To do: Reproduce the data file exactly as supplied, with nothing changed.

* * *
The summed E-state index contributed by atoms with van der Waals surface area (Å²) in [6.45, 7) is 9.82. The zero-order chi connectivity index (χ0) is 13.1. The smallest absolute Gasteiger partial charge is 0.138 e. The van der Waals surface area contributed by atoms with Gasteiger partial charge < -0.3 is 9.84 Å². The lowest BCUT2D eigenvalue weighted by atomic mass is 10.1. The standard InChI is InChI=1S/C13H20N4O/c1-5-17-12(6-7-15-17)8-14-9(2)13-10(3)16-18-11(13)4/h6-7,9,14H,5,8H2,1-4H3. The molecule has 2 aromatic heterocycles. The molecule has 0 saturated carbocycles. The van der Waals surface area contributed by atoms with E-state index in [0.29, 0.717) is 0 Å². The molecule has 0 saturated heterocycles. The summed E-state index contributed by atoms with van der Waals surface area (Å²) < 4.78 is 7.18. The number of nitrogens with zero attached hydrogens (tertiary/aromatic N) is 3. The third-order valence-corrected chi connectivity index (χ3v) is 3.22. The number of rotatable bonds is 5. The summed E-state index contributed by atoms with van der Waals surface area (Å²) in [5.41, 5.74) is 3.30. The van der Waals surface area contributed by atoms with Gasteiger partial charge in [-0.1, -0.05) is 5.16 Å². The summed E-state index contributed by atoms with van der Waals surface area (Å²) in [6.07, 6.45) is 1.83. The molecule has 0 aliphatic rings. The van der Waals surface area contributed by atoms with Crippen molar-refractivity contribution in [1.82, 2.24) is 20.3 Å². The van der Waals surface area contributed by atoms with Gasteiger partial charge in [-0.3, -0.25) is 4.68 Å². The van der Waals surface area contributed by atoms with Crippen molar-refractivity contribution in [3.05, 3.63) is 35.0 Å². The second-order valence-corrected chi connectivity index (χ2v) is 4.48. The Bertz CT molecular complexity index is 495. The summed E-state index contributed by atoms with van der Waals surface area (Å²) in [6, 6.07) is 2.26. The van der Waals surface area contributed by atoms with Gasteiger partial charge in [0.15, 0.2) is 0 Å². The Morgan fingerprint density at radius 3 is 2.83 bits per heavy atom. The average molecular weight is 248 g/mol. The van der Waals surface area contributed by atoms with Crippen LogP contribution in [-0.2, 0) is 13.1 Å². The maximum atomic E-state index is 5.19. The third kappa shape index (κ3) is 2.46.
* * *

The summed E-state index contributed by atoms with van der Waals surface area (Å²) in [6.45, 7) is 9.82. The zero-order chi connectivity index (χ0) is 13.1. The smallest absolute Gasteiger partial charge is 0.138 e. The van der Waals surface area contributed by atoms with Gasteiger partial charge < -0.3 is 9.84 Å². The lowest BCUT2D eigenvalue weighted by atomic mass is 10.1. The standard InChI is InChI=1S/C13H20N4O/c1-5-17-12(6-7-15-17)8-14-9(2)13-10(3)16-18-11(13)4/h6-7,9,14H,5,8H2,1-4H3. The molecule has 2 aromatic heterocycles. The molecule has 0 saturated carbocycles. The van der Waals surface area contributed by atoms with E-state index in [0.29, 0.717) is 0 Å². The molecule has 0 saturated heterocycles. The summed E-state index contributed by atoms with van der Waals surface area (Å²) < 4.78 is 7.18. The number of nitrogens with zero attached hydrogens (tertiary/aromatic N) is 3. The third-order valence-corrected chi connectivity index (χ3v) is 3.22. The number of rotatable bonds is 5. The summed E-state index contributed by atoms with van der Waals surface area (Å²) in [5.41, 5.74) is 3.30. The van der Waals surface area contributed by atoms with Gasteiger partial charge in [-0.1, -0.05) is 5.16 Å². The summed E-state index contributed by atoms with van der Waals surface area (Å²) in [6.07, 6.45) is 1.83. The molecule has 0 aliphatic rings. The van der Waals surface area contributed by atoms with Crippen molar-refractivity contribution in [1.82, 2.24) is 20.3 Å². The van der Waals surface area contributed by atoms with Gasteiger partial charge in [-0.3, -0.25) is 4.68 Å². The van der Waals surface area contributed by atoms with Crippen molar-refractivity contribution in [3.05, 3.63) is 35.0 Å². The second-order valence-corrected chi connectivity index (χ2v) is 4.48. The Bertz CT molecular complexity index is 495. The summed E-state index contributed by atoms with van der Waals surface area (Å²) in [6, 6.07) is 2.26. The van der Waals surface area contributed by atoms with Gasteiger partial charge in [0.15, 0.2) is 0 Å². The Morgan fingerprint density at radius 3 is 2.83 bits per heavy atom. The average molecular weight is 248 g/mol. The van der Waals surface area contributed by atoms with Crippen LogP contribution in [-0.2, 0) is 13.1 Å². The maximum atomic E-state index is 5.19. The third kappa shape index (κ3) is 2.46.